Geraint Thomas ‘won’t settle for second’ at Giro d’Italia despite Tadej Pogacar dominance – Luke Rowe

Geraint Thomas ‘won’t settle for second’ at Giro d’Italia despite Tadej Pogacar dominance – Luke Rowe
Geraint Thomas ‘won’t settle for second’ at Giro d’Italia despite Tadej Pogacar dominance – Luke Rowe

Geraint Thomas won’t settle for second at the Giro d’Italia despite the imperious form of Tadej Pogacar, says Ineos Grenadiers team-mate Luke Rowe, who insisted the team’s “very monotone” tactics were in the past.

The Welshman heads into the second week at the Giro third in the general classification, 2’58” behind runaway leader Pogacar (UAE Team Emirates).

However, Rowe insists that the Slovenian sensation can still be caught, citing the last Two de France outings where Pogacar cracked in the mountains under intense pressure from Jonas Vingegaard.

“You can only look at previous Grand Tours. Have you had some bad days? Yes, he has,” said Rowe, a special guest on The Breakaway on Tuesday.

“At the end of the day, he’s got two legs and two arms like everyone else in the peloton. And talking from an Ineos standpoint, you’ve just got to keep believing, keep chipping away at it.

“Geraint is very consistent over 21 days. I think his worst day of this Grand Tour was the time trial and he finished 10th.

“He needs to stay consistent. I don’t think he has to do anything over the top, go for a Hail Mary… [although] I think he might do at one point.

“He’s not a guy who is going to settle for second. He’s won the Tour de France, so if at the end of his career he also has [another] second place [in the Giro] it’s not going to change a lot.”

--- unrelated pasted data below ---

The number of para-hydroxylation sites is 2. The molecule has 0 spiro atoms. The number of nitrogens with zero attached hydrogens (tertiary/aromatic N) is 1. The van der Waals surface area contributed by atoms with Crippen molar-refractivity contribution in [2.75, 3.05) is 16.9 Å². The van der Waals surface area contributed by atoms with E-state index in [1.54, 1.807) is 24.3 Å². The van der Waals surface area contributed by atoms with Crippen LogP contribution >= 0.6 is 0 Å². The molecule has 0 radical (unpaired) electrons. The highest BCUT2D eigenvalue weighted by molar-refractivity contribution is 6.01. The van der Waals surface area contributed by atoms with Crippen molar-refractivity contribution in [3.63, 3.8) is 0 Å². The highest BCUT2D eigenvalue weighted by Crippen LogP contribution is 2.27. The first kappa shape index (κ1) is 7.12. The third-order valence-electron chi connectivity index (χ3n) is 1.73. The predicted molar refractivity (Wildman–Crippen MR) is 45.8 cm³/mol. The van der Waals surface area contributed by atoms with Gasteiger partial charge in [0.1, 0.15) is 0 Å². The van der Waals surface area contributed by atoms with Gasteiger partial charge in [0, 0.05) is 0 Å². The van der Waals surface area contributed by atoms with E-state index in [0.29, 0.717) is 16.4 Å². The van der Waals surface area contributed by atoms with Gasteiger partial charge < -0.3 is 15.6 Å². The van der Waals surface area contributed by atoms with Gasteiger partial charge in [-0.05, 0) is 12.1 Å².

He added: “Geraint Thomas is still trying to win the Giro, he’s not going to lay down and let his belly get tickled, he’s there to win the bike race.”

Pogacar needs to look at Giro-Tour double as ‘six-week Grand Tour’ – Rowe

Thomas came within one individual time trial of winning the maglia rosa at the Giro last year, only to see it snatched away by an inspired ride by Primoz Roglic.

He won the 2018 Tour de France during Ineos’ glory era (under former name Team Sky), taking over the baton from Chris Froome who won four yellow jerseys between 2013 and 2017.

Despite their stranglehold on the Tour before the Pogacar-Vingegaard era, the team faced criticism over their negative approach when in the overall lead.

And while Rowe admitted the disapproval was understandable, he said the team were now focused on entertaining.

Asked how the riders are reacting to this new approach to racing, he said: “Love it. It’s exciting.

“The way we rode traditionally was very good for what the job in hand was – take the jersey with the strongest block in the race, which for a long time was Chris Froome, shut the race down, and mentally crack them by riding on the front.

“It was a very monotone way of riding, but it was efficient and a very successful way of winning bike races. Was it the most exciting? No. But it got the job done. Now it’s completely different.”

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